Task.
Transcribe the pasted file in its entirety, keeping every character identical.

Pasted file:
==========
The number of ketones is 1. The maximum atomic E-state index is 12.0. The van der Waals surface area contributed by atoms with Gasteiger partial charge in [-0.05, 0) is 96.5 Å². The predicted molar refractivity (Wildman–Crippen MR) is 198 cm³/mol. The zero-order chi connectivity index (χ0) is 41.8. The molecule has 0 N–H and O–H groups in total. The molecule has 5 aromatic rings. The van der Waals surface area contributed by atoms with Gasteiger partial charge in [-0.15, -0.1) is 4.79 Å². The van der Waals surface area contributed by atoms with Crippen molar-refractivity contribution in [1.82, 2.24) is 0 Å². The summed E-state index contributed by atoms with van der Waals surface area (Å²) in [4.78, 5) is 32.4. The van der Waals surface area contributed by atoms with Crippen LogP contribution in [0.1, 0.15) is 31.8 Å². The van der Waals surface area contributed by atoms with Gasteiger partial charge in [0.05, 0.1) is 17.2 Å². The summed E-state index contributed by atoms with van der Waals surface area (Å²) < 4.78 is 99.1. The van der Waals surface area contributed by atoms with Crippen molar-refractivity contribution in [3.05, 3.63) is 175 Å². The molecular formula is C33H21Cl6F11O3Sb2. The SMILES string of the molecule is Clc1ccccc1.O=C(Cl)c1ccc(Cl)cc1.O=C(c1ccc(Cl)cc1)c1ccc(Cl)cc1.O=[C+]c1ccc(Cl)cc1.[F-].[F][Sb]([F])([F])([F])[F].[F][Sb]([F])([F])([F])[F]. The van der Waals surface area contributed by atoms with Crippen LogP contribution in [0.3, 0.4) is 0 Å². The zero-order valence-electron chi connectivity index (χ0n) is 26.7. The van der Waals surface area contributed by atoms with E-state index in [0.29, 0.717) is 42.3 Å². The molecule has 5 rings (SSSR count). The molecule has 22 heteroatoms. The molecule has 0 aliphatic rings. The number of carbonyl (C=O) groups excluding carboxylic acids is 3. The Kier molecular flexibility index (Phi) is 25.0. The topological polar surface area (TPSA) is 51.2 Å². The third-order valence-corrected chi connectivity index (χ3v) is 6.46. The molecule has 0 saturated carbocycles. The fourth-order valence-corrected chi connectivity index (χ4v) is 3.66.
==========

The number of ketones is 1. The maximum atomic E-state index is 12.0. The van der Waals surface area contributed by atoms with Gasteiger partial charge in [-0.05, 0) is 96.5 Å². The predicted molar refractivity (Wildman–Crippen MR) is 198 cm³/mol. The zero-order chi connectivity index (χ0) is 41.8. The molecule has 0 N–H and O–H groups in total. The molecule has 5 aromatic rings. The van der Waals surface area contributed by atoms with Gasteiger partial charge in [-0.15, -0.1) is 4.79 Å². The van der Waals surface area contributed by atoms with Crippen molar-refractivity contribution in [1.82, 2.24) is 0 Å². The summed E-state index contributed by atoms with van der Waals surface area (Å²) in [4.78, 5) is 32.4. The van der Waals surface area contributed by atoms with Crippen LogP contribution in [0.1, 0.15) is 31.8 Å². The van der Waals surface area contributed by atoms with Gasteiger partial charge in [0.05, 0.1) is 17.2 Å². The summed E-state index contributed by atoms with van der Waals surface area (Å²) < 4.78 is 99.1. The van der Waals surface area contributed by atoms with Crippen molar-refractivity contribution in [3.05, 3.63) is 175 Å². The molecular formula is C33H21Cl6F11O3Sb2. The SMILES string of the molecule is Clc1ccccc1.O=C(Cl)c1ccc(Cl)cc1.O=C(c1ccc(Cl)cc1)c1ccc(Cl)cc1.O=[C+]c1ccc(Cl)cc1.[F-].[F][Sb]([F])([F])([F])[F].[F][Sb]([F])([F])([F])[F]. The van der Waals surface area contributed by atoms with Crippen LogP contribution in [0.3, 0.4) is 0 Å². The zero-order valence-electron chi connectivity index (χ0n) is 26.7. The van der Waals surface area contributed by atoms with E-state index in [0.29, 0.717) is 42.3 Å². The molecule has 5 rings (SSSR count). The molecule has 22 heteroatoms. The molecule has 0 aliphatic rings. The number of carbonyl (C=O) groups excluding carboxylic acids is 3. The Kier molecular flexibility index (Phi) is 25.0. The topological polar surface area (TPSA) is 51.2 Å². The third-order valence-corrected chi connectivity index (χ3v) is 6.46. The molecule has 0 saturated carbocycles. The fourth-order valence-corrected chi connectivity index (χ4v) is 3.66.